There are some pretty simple steps to create your strategy, and numerous websites to help you track your successes and opportunities for improvement (let's avoid the word "failure").

1. Determine Your Goals

What do you hope to get out of social media? What goals do you want to accomplish? 
If you're not sure where to start--here are some common goals and objectives small businesses usually turn to social media for:
  • Branding: General company/brand recognition is huge, especially for photographers. You don't want to be "that guy over on Main Street...you know...what's his name?"--You want to be you! You want (and need) to build a brand identity to get word-of-mouth recognition going. 
  • Attract new clients: Utilizing social media to drive traffic to your pages or website/blog will help attract new clients and customers. Also, by listening closely (we covered that week one) - you can see who is in the market for your work and seek them out. By handling social media in a professional manner, it will allow your personality and your work to shine. 
  • Build a following: By creating dynamic content, you'll be giving your customers a reason to talk (positively) about your brand! They will share your content and voila! Their friends become your fans and followers and you become a likeable, recommendable, in-demand photographer. 
Pro-tip: Make your goals as measurable and reasonable as possible. It would be ill-advised to say your goal should be to double your Twitter followers in a week (unless you only have a handful)--but increase by 5% over a month's time might not be a bad place to start! Or you can equate your goals with more inbound inquiries--more phone calls, emails or requests from your website can be tied back to building your brand and attracting new followers! Give them a reason to follow you. Peak their interest with behind the scenes shots or stories, promotions or special offers, color or dressing tips, etc.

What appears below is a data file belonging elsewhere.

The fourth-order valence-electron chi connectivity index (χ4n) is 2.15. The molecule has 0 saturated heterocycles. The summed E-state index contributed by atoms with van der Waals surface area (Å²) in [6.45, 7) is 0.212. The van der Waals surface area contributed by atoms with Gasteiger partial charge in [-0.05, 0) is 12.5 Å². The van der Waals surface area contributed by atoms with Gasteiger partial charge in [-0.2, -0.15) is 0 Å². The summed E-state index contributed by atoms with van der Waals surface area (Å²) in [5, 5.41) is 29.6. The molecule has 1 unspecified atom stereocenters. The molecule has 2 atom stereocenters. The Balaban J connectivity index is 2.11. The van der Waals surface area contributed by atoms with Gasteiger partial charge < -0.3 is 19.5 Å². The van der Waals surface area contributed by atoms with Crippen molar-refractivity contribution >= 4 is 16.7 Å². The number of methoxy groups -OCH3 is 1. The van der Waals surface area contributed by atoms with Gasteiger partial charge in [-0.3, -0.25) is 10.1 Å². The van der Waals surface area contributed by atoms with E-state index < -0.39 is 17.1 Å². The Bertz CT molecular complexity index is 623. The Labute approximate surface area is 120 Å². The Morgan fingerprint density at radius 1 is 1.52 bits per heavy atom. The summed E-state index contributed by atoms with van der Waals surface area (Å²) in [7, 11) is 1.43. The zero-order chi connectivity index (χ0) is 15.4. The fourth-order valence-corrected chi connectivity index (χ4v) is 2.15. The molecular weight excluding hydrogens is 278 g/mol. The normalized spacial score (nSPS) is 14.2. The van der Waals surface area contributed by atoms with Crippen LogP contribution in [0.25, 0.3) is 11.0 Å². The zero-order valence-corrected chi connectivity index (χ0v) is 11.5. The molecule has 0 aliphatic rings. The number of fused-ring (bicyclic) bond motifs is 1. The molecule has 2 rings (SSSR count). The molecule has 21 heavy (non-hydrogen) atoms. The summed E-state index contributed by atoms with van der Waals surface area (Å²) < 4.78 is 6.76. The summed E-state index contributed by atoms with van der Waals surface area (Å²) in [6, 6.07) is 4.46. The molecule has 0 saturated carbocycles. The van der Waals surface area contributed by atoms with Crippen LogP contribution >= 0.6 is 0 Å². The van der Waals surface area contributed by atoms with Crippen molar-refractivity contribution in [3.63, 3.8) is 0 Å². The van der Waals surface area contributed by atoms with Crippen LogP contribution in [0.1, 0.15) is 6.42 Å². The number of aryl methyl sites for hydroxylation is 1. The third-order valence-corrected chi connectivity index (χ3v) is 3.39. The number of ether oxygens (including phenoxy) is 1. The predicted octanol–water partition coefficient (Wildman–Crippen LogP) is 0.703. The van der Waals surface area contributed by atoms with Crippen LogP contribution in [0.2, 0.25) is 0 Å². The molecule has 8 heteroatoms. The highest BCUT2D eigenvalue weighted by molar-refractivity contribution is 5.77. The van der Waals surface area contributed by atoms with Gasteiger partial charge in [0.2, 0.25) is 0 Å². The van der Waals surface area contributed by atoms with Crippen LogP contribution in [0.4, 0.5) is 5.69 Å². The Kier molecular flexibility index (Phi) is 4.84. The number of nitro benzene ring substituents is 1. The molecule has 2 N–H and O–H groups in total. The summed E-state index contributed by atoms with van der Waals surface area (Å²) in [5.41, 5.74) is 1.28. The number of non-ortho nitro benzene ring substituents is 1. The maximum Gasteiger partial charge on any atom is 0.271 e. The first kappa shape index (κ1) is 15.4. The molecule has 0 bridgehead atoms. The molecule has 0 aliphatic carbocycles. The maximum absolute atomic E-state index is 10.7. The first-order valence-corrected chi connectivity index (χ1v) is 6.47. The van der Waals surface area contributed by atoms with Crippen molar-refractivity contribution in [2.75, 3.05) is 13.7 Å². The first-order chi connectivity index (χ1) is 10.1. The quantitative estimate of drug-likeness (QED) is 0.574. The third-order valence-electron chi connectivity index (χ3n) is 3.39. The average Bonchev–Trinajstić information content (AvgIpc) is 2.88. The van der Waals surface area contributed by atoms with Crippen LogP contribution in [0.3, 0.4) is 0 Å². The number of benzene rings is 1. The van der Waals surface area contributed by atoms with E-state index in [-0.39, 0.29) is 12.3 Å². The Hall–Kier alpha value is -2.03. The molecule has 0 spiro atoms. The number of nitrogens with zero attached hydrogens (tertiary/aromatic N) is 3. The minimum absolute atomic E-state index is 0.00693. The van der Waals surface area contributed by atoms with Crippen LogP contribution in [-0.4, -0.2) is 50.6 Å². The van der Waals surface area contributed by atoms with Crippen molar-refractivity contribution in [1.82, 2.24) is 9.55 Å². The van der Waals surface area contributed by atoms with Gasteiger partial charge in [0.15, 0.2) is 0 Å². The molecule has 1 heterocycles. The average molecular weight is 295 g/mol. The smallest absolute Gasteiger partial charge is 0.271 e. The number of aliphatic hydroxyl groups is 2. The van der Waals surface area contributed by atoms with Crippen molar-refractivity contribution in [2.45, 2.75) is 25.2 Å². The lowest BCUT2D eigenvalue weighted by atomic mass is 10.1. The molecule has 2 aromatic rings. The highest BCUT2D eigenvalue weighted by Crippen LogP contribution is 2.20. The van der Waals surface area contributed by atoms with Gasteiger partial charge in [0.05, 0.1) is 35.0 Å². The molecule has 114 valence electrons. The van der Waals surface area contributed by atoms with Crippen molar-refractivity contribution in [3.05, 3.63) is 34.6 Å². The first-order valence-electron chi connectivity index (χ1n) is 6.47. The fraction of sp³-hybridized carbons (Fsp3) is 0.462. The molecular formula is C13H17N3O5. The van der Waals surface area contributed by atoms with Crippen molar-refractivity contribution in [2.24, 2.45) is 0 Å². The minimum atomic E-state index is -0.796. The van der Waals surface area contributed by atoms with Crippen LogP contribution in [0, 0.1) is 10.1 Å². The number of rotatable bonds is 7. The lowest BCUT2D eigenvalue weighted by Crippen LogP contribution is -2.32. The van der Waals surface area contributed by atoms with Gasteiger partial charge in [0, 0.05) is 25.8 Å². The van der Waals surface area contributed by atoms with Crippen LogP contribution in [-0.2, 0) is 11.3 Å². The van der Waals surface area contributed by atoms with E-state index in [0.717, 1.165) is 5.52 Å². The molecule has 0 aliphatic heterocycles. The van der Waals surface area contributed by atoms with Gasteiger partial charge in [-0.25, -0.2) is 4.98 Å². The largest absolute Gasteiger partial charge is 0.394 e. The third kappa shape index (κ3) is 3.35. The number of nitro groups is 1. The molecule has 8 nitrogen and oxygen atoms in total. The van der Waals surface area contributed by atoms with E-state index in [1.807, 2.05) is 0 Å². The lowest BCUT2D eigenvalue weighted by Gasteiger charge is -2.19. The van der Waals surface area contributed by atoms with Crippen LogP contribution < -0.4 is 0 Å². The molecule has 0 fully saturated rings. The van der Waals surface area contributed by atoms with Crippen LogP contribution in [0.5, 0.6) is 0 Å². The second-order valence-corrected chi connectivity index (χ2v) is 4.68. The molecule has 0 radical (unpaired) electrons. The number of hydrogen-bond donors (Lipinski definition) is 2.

As time goes on, track your progress with spreadsheets or fun (free) infographics from places like www.visual.ly! They allow you to see how your Facebook content has reached the masses, or how you're stacking up to your competition on Twitter. 

2. Know Your Clients (Both Present & Prospective)

Last week we discussed who is on what platform - and hopefully that directed what sites you're planning on leveraging. Now, drill deeper to see who your audience might be!
  • Understand your target market's point of view and activities: Think of your target demographics--age, gender, income, location, as well as interests and priorities. When you post on Facebook, you can segment by many of these demographics and really hone in on who your post reaches. 
  • Consider influencers, buyers and end users: This is key--especially with senior portraits! You have the senior (end user), buyers (parents) and influencers (senior's friends/social circles) to contend with! 
  • Consider your audience's social media behavior: Do they lurk? Do they share? Do they create? Each type of social media user can be engaged in a different way. Know your market to see how you can best leverage your reach.

3. Choose Your "Hot Buttons"

These are your studio's main content topics. Keep it to three - five different themes depending on your studio's product offering. They will differ from studio to studio, but remember to keep them relevant to the work you do so they are optimized for your market. 
  • Create an editorial calendar: We'll go into this more next week, but know you should have a place to create content in bulk so it's less work on the fly. 
  • Brainstorm ideas: Using these themes, bring in your most creative thinkers and collaborate how you can best utilize these themes in fun, interactive ways!
  • Offer a variety of content formats: Text posts are not nearly as popular as images. You're a photographer -use your work! Also consider utilizing your Instagram images on Facebook/Twitter or creating a YouTube video to share "behind-the-scenes" action.